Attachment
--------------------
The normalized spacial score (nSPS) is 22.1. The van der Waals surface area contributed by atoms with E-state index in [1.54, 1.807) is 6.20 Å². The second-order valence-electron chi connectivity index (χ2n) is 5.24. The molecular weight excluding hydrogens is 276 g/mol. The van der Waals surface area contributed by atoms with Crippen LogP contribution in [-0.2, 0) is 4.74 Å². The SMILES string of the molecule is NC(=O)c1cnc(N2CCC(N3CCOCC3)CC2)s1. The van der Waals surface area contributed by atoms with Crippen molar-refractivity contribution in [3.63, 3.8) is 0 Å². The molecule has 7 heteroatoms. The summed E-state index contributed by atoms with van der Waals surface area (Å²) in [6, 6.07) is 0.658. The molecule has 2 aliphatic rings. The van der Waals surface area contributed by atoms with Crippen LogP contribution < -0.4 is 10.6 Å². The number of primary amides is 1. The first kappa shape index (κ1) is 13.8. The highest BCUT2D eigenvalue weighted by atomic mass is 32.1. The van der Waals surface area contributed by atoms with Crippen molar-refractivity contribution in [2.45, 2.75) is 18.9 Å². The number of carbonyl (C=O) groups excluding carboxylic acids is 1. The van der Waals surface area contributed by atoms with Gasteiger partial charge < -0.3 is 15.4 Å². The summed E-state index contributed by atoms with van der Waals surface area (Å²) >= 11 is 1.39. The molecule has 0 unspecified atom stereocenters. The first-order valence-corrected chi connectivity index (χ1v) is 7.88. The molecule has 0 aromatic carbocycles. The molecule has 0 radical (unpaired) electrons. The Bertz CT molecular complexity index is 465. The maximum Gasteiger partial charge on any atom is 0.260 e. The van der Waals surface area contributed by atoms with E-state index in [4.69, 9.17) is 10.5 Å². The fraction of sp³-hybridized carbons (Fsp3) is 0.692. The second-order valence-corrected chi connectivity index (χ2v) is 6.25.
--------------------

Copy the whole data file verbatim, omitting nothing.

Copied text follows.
The normalized spacial score (nSPS) is 22.1. The van der Waals surface area contributed by atoms with E-state index in [1.54, 1.807) is 6.20 Å². The second-order valence-electron chi connectivity index (χ2n) is 5.24. The molecular weight excluding hydrogens is 276 g/mol. The van der Waals surface area contributed by atoms with Crippen LogP contribution in [-0.2, 0) is 4.74 Å². The SMILES string of the molecule is NC(=O)c1cnc(N2CCC(N3CCOCC3)CC2)s1. The van der Waals surface area contributed by atoms with Crippen molar-refractivity contribution in [3.63, 3.8) is 0 Å². The molecule has 7 heteroatoms. The summed E-state index contributed by atoms with van der Waals surface area (Å²) in [6, 6.07) is 0.658. The molecule has 2 aliphatic rings. The van der Waals surface area contributed by atoms with Crippen LogP contribution < -0.4 is 10.6 Å². The number of primary amides is 1. The first kappa shape index (κ1) is 13.8. The highest BCUT2D eigenvalue weighted by atomic mass is 32.1. The van der Waals surface area contributed by atoms with Crippen molar-refractivity contribution in [2.45, 2.75) is 18.9 Å². The number of carbonyl (C=O) groups excluding carboxylic acids is 1. The van der Waals surface area contributed by atoms with Gasteiger partial charge < -0.3 is 15.4 Å². The summed E-state index contributed by atoms with van der Waals surface area (Å²) >= 11 is 1.39. The molecule has 0 unspecified atom stereocenters. The first-order valence-corrected chi connectivity index (χ1v) is 7.88. The molecule has 0 aromatic carbocycles. The molecule has 0 radical (unpaired) electrons. The Bertz CT molecular complexity index is 465. The maximum Gasteiger partial charge on any atom is 0.260 e. The van der Waals surface area contributed by atoms with E-state index in [4.69, 9.17) is 10.5 Å². The fraction of sp³-hybridized carbons (Fsp3) is 0.692. The second-order valence-corrected chi connectivity index (χ2v) is 6.25.